There are currently two known genes associated with hereditary breast and ovarian cancer: BRCA1 and BRCA2. Approximately 1:1000 to 1:500 people in the general population are born with an inherited mutation in the BRCA1 or BRCA2 gene, however people of Ashkenazi Jewish ancestry the mutation frequency of one of these genes is about 1:40. Genetic counselling for hereditary breast and ovarian cancer should be made available to all individuals and families who meet the following criteria:

• three cases of breast cancer in 1st degree relatives (or 2nd degree if in the father’s side) of the same family, one of them diagnosed before the age of 50;

• two cases of breast cancer at any age, provided that there is a case of ovarian carcinoma in the same family;

• one case of breast cancer before age 45 and ovarian cancer at any age;

• bilateral breast cancer before age 50 and a family member with breast or ovarian cancer;

• two family members with breast cancer before the age of 40 or one of them with ovarian cancer before the age of 50;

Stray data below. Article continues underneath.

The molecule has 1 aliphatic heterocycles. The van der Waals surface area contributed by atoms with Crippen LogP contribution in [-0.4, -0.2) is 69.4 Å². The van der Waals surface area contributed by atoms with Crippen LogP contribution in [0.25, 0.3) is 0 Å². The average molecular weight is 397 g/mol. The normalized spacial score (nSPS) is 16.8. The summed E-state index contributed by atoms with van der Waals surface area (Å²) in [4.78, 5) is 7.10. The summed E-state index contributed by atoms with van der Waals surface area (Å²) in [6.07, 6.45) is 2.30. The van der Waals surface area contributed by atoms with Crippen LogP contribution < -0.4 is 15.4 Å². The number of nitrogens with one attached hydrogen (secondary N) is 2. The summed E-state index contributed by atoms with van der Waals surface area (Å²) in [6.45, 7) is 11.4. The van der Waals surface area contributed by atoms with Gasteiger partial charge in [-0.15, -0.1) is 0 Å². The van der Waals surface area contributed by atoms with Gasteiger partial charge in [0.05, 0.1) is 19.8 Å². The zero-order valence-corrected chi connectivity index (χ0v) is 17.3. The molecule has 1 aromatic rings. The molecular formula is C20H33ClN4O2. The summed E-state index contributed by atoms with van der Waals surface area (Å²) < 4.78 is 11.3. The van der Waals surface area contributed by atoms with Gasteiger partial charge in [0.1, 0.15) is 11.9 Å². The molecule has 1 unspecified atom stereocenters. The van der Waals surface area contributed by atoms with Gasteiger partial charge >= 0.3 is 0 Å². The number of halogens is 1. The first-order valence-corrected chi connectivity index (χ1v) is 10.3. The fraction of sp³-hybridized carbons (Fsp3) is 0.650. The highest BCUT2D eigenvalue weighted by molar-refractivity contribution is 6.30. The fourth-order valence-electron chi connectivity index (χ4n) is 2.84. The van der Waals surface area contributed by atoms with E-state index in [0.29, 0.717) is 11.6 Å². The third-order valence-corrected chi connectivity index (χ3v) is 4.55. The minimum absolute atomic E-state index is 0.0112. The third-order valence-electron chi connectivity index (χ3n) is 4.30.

• breast or ovarian cancer before age 30;

• breast cancer before the age of 40 with a histological diagnosis of poorly differentiated, medullary or hormone receptor and HER2 negative breast cancer;

• breast cancer in men;

• individual belonging to a family with an identified pathogenic mutation.

Following the genetic counselling consultation, the probability of having a mutation in the BRCA1 and BRCA2 genes is calculated, taking into account family history (including that of healthy individuals). Genetic testing of the BRCA1 and BRCA2 genes will be advised if the mutation probability is equal to or greater than 10%.

For people with a BRCA1 or BRCA2 gene mutation (or who have a 50% chance of having inherited the known mutation in the family), the current recommendations for screening are for women: Annual Mammogram and Breast MRI beginning at age 25 or 5 to10 years before the youngest breast cancer age diagnosed in the family (MRI scheduled to alternate with mammography every 6 months); careful clinical examination of the breasts and regional lymph nodes every six months, along with imaging studies. In men: regular physical examination; special attention to any changes in the breasts; screening for prostate cancer following general population recommendations, unless family history suggests high risk.

Women who carry a pathogenic mutation in the BRCA1 or BRCA2 gene may also consider options of prophylactic surgery.

For more information contact HPA Grupo Saude on +351 282 420 400